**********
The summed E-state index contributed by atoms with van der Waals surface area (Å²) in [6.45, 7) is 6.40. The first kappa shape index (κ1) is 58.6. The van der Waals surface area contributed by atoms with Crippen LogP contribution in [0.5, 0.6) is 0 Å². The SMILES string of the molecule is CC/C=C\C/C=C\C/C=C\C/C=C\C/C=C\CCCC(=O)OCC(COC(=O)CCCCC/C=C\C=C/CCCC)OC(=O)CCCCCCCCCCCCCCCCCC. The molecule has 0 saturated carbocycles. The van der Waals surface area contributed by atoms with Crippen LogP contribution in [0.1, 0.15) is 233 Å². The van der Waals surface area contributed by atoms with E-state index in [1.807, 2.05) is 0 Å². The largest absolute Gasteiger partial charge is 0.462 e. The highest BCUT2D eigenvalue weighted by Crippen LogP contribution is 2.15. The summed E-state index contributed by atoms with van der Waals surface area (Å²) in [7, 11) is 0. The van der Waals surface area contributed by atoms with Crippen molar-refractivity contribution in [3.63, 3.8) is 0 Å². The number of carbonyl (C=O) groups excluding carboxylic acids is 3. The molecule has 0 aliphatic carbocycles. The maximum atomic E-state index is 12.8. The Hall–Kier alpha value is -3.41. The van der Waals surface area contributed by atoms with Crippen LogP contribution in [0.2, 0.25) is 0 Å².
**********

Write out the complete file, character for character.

The summed E-state index contributed by atoms with van der Waals surface area (Å²) in [6.45, 7) is 6.40. The first kappa shape index (κ1) is 58.6. The van der Waals surface area contributed by atoms with Crippen LogP contribution in [0.5, 0.6) is 0 Å². The SMILES string of the molecule is CC/C=C\C/C=C\C/C=C\C/C=C\C/C=C\CCCC(=O)OCC(COC(=O)CCCCC/C=C\C=C/CCCC)OC(=O)CCCCCCCCCCCCCCCCCC. The molecule has 0 saturated carbocycles. The van der Waals surface area contributed by atoms with Crippen LogP contribution in [0.1, 0.15) is 233 Å². The van der Waals surface area contributed by atoms with E-state index in [1.807, 2.05) is 0 Å². The largest absolute Gasteiger partial charge is 0.462 e. The highest BCUT2D eigenvalue weighted by Crippen LogP contribution is 2.15. The summed E-state index contributed by atoms with van der Waals surface area (Å²) in [7, 11) is 0. The van der Waals surface area contributed by atoms with Crippen molar-refractivity contribution in [3.63, 3.8) is 0 Å². The number of carbonyl (C=O) groups excluding carboxylic acids is 3. The molecule has 0 aliphatic carbocycles. The maximum atomic E-state index is 12.8. The Hall–Kier alpha value is -3.41. The van der Waals surface area contributed by atoms with Crippen LogP contribution in [0.2, 0.25) is 0 Å².